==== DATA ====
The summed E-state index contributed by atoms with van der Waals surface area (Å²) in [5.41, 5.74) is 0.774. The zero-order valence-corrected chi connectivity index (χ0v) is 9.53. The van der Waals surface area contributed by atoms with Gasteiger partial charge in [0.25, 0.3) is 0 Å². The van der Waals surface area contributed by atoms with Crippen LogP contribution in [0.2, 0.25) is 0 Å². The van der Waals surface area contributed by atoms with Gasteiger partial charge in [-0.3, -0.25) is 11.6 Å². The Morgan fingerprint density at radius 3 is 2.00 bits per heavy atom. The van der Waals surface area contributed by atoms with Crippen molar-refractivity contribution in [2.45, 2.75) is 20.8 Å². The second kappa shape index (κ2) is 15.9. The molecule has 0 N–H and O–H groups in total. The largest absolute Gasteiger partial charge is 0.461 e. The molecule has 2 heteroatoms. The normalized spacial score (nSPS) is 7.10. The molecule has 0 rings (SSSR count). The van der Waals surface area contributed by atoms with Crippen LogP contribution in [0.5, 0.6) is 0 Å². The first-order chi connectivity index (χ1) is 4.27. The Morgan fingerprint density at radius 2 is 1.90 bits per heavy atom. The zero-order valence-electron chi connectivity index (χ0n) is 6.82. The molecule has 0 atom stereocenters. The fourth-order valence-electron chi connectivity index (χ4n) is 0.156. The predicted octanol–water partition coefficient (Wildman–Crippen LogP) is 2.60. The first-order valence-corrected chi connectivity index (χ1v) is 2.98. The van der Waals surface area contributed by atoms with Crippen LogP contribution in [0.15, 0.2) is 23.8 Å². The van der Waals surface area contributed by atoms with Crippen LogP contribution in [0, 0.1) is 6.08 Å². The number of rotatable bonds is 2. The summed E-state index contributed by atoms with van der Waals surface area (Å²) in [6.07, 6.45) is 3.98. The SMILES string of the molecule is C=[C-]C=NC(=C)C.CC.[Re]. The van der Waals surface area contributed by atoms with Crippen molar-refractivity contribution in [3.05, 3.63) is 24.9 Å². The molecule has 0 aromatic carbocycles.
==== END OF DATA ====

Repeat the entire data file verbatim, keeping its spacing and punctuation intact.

The summed E-state index contributed by atoms with van der Waals surface area (Å²) in [5.41, 5.74) is 0.774. The zero-order valence-corrected chi connectivity index (χ0v) is 9.53. The van der Waals surface area contributed by atoms with Gasteiger partial charge in [0.25, 0.3) is 0 Å². The van der Waals surface area contributed by atoms with Crippen LogP contribution in [0.2, 0.25) is 0 Å². The van der Waals surface area contributed by atoms with Gasteiger partial charge in [-0.3, -0.25) is 11.6 Å². The Morgan fingerprint density at radius 3 is 2.00 bits per heavy atom. The van der Waals surface area contributed by atoms with Crippen molar-refractivity contribution in [2.45, 2.75) is 20.8 Å². The second kappa shape index (κ2) is 15.9. The molecule has 0 N–H and O–H groups in total. The largest absolute Gasteiger partial charge is 0.461 e. The molecule has 2 heteroatoms. The normalized spacial score (nSPS) is 7.10. The molecule has 0 rings (SSSR count). The van der Waals surface area contributed by atoms with Crippen LogP contribution in [0.5, 0.6) is 0 Å². The first-order chi connectivity index (χ1) is 4.27. The Morgan fingerprint density at radius 2 is 1.90 bits per heavy atom. The zero-order valence-electron chi connectivity index (χ0n) is 6.82. The molecule has 0 atom stereocenters. The fourth-order valence-electron chi connectivity index (χ4n) is 0.156. The predicted octanol–water partition coefficient (Wildman–Crippen LogP) is 2.60. The first-order valence-corrected chi connectivity index (χ1v) is 2.98. The van der Waals surface area contributed by atoms with Crippen LogP contribution in [0.15, 0.2) is 23.8 Å². The van der Waals surface area contributed by atoms with Crippen LogP contribution in [0, 0.1) is 6.08 Å². The number of rotatable bonds is 2. The summed E-state index contributed by atoms with van der Waals surface area (Å²) in [6.07, 6.45) is 3.98. The SMILES string of the molecule is C=[C-]C=NC(=C)C.CC.[Re]. The van der Waals surface area contributed by atoms with Crippen molar-refractivity contribution in [3.05, 3.63) is 24.9 Å². The molecule has 0 aromatic carbocycles.